A more typical type of A/B test is the kind we run at my employer, Evoke Melt. We run A/B tests on emails that we create, sending out two versions of an email to randomized halves of a distribution list, and then measuring how many times the emails are opened or a link in the email is clicked. We can display two different versions of a web page to users on a purely random basis, and measure how many clicks or other user interactions each version produces. We can deploy two different versions of a banner ad, and measure the click-throughs that each produces. When we do so, some of the questions that arise are:
Running this type of A/B test is like flipping two coins of unknown quality or probability, each of which might be heavily or lightly weighted towards one particular outcome. If the A and B versions vary dramatically in how users interact with them, it might be possible to declare a winner quickly. For example, imagine two versions of an email, one with such a terrible subject line that no one in a sample size of ten opens it, and another with such an enticing subject line that all ten open it. There’s a small chance that the true open rate (or probability) of each email is 50%, and the first email happened to be very “unlucky” (no one opened it) whereas the second email happened to be very “lucky” (everyone opened it). But those odds are very small, so it might be possible to declare the second email to be the better email even with such a small sample size. Still, there’s a non-zero chance of being wrong.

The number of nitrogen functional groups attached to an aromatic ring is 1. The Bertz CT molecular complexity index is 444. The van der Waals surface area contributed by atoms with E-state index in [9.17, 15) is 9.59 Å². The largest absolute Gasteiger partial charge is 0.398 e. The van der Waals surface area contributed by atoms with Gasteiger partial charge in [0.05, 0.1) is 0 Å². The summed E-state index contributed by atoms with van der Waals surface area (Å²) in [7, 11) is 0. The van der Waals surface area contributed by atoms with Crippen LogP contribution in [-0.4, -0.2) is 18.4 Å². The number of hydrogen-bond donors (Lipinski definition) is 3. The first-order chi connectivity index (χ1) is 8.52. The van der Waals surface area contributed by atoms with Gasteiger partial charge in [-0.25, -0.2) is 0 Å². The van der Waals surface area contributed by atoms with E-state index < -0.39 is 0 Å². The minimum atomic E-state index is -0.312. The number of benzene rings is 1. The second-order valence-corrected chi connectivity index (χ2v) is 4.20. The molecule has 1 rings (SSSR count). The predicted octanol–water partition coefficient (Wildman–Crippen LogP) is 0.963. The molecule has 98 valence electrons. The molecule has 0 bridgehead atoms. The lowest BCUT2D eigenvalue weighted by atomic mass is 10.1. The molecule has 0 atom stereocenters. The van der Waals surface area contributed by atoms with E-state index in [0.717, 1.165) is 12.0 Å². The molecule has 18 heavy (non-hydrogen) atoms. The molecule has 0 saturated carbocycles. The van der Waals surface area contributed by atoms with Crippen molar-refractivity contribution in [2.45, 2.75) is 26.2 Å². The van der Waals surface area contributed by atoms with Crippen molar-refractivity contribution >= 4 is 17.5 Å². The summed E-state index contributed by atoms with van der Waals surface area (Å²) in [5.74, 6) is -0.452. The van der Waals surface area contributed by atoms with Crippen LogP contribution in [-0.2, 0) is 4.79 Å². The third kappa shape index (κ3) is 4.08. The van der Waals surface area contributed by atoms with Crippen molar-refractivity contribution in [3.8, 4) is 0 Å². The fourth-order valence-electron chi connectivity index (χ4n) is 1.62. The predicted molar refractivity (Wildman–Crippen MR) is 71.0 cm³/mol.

It’s more typical that the two versions vary slightly in how users interact with them. One email (A) might have an actual open rate (or probability) of 48%, whereas the second (B) has a probability of 52%. Again, the actual open rate can never be known exactly. When the A and B versions are similar,many more samples will be needed in the experiment. Eventually, the results for A will move towards a value close to 48%, and the results for B will move towards a value close to 52%. Eventually, there will be enough samples that the chances of the observed difference between A and B being due to randomness in the experiment are low enough that B can be declared the winner. A 95% confidence level is often used to declare a “statistically significant” result, which means: there is less than a 5% chance of the observed difference in the experiment being due purely to probability distribution. But even at 95% confidence level, there is still a 5% chance of being wrong. If you want a higher confidence level, you have to take more samples.
When running an A/B test, the experiment size cannot be known in advance. The closer the A and B versions are in terms of their measured results, the more samples are needed to differentiate between them and achieve a statistically significant result.
Related post: The significance of statistics, and probability